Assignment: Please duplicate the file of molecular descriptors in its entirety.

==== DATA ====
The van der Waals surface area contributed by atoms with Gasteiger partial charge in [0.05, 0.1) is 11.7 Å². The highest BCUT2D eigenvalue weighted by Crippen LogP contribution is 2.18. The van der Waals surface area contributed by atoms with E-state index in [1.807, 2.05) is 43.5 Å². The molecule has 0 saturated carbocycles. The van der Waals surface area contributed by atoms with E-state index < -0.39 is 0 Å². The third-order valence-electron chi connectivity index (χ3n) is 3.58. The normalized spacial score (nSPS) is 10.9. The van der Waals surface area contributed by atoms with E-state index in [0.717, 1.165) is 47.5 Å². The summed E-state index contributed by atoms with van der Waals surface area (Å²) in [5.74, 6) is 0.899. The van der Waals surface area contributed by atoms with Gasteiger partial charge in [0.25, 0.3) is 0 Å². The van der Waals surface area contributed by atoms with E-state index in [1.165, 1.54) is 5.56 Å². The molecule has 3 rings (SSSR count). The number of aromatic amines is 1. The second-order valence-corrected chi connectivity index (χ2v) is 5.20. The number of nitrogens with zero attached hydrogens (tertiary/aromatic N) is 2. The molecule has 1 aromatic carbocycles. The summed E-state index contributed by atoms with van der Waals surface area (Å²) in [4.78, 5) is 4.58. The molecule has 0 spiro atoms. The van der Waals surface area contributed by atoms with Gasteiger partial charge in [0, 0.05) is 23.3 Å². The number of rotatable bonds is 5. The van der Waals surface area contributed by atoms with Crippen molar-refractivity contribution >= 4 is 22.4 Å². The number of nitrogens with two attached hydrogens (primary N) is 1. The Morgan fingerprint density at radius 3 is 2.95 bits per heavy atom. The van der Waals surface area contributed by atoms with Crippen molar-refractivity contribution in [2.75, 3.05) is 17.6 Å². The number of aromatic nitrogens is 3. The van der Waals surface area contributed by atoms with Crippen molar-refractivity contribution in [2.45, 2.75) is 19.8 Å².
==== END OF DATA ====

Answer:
The van der Waals surface area contributed by atoms with Gasteiger partial charge in [0.05, 0.1) is 11.7 Å². The highest BCUT2D eigenvalue weighted by Crippen LogP contribution is 2.18. The van der Waals surface area contributed by atoms with E-state index in [1.807, 2.05) is 43.5 Å². The molecule has 0 saturated carbocycles. The van der Waals surface area contributed by atoms with E-state index < -0.39 is 0 Å². The third-order valence-electron chi connectivity index (χ3n) is 3.58. The normalized spacial score (nSPS) is 10.9. The van der Waals surface area contributed by atoms with E-state index in [0.717, 1.165) is 47.5 Å². The summed E-state index contributed by atoms with van der Waals surface area (Å²) in [5.74, 6) is 0.899. The van der Waals surface area contributed by atoms with Gasteiger partial charge in [0.25, 0.3) is 0 Å². The van der Waals surface area contributed by atoms with E-state index in [1.165, 1.54) is 5.56 Å². The molecule has 3 rings (SSSR count). The number of aromatic amines is 1. The second-order valence-corrected chi connectivity index (χ2v) is 5.20. The number of nitrogens with zero attached hydrogens (tertiary/aromatic N) is 2. The molecule has 1 aromatic carbocycles. The summed E-state index contributed by atoms with van der Waals surface area (Å²) in [4.78, 5) is 4.58. The molecule has 0 spiro atoms. The van der Waals surface area contributed by atoms with Gasteiger partial charge in [0, 0.05) is 23.3 Å². The number of rotatable bonds is 5. The van der Waals surface area contributed by atoms with Crippen molar-refractivity contribution >= 4 is 22.4 Å². The number of nitrogens with two attached hydrogens (primary N) is 1. The Morgan fingerprint density at radius 3 is 2.95 bits per heavy atom. The van der Waals surface area contributed by atoms with Crippen molar-refractivity contribution in [2.75, 3.05) is 17.6 Å². The number of aromatic nitrogens is 3. The van der Waals surface area contributed by atoms with Crippen molar-refractivity contribution in [2.45, 2.75) is 19.8 Å².